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Bank overhauls rem model, reduces upfront commissions

by Reporter10 minute read
Bank overhauls rem model, reduces upfront commissions

A non-major lender has announced a raft of changes to its broker remuneration structure, including a reduction to upfront commissions.

Bankwest has overhauled its broker commissions and clawback structure, effective for settlements from 1 January 2021.

The changes include:

  • a 5 bps reduction to the upfront commission rate from 0.7 per cent to 0.65 per cent (excluding GST);
  • the removal of the clawback at six months based upon net of offset position;
  • assessing upfront commission payments at day 14;
  • moving from a six-month review to a 12-month review, with no clawback if the net of offset position changes; and
  • moving to a tiered clawback model, whereby the clawback percentage reduces each month post-settlement during the first 18 months.

The non-major claimed that the changes “align to the wider market”, adding that the new model offers “fair and reasonable remuneration for the efforts of the broker and costs to the bank”.


“Bankwest remains committed to our own strategy of becoming the best broker bank in Australia, delivering market-leading technology and service to brokers,” the lender added.

“Bankwest recognises the critical role brokers play, and we continue to make significant investment in the channel.”

The Commonwealth Bank subsidiary is the latest lender to adjust its commission model, joining the likes of ME Bank, WestpacMacquarie and Teachers Mutual Bank.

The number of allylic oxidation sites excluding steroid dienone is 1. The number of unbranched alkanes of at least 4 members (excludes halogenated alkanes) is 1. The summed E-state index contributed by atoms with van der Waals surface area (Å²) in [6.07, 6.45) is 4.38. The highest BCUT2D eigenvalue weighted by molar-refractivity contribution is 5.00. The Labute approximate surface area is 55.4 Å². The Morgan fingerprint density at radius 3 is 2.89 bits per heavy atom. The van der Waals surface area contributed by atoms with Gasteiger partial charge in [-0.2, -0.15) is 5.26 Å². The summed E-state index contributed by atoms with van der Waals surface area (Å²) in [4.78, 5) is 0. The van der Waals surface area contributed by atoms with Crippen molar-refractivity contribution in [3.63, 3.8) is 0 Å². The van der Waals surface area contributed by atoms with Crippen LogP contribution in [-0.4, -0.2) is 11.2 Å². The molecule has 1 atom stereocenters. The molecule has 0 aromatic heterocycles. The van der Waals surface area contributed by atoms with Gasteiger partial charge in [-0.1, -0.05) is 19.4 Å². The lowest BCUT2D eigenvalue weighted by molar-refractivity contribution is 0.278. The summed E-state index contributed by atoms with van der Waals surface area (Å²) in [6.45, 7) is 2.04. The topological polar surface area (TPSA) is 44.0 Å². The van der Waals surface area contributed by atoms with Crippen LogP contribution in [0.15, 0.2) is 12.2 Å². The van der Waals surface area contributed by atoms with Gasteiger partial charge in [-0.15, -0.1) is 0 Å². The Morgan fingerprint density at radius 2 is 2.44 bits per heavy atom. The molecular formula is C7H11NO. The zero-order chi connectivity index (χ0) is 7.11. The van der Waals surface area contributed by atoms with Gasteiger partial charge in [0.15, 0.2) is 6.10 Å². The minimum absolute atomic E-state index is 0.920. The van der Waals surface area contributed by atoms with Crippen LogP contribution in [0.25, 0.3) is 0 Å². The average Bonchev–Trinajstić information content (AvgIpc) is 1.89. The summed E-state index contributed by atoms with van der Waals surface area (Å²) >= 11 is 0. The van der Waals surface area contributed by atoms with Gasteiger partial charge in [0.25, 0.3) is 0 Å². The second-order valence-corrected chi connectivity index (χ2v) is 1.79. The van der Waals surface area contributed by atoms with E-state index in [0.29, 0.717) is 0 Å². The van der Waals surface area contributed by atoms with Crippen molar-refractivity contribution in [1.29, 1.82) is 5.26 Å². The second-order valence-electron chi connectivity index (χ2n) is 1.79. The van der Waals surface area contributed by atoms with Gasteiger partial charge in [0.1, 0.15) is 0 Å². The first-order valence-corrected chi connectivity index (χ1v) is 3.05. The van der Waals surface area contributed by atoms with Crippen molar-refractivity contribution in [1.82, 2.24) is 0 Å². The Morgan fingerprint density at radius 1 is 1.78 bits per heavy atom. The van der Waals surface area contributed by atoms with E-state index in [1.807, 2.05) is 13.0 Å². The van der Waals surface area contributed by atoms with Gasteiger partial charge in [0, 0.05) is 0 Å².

The remuneration policy changes come amid continued debate surrounding the method in which upfront commissions are calculated, which resurfaced following the government’s decision to extend the proposed net of offset payment period from 90 days to 365 days.  

In the weeks following the publication of the government’s National Consumer Credit Protection Amendment (Mortgage Brokers) Bill 2019, industry leaders noted the impact of contrasting remuneration policies adopted by lenders off the back of the Combined Industry Forum’s move to limit the upfront commission paid to brokers to the amount drawn down by borrowers (net of offset).

Some stakeholders had warned that a disparity in the policies adopted by lenders could create lender-choice conflicts, while others have highlighted the impact of policy uncertainty on broking businesses.

Such concerns have prompted calls for the standardisation of broker remuneration policies adopted by lenders. However, others, including ANZ CEO Shayne Elliott, have resisted the push for standardisation.

It is expected that lenders will continue to announce their amended commission structures ahead of the introduction of the best interests duty on 1 January 2021.

[Related: Conflicted remuneration defined in new regulations]

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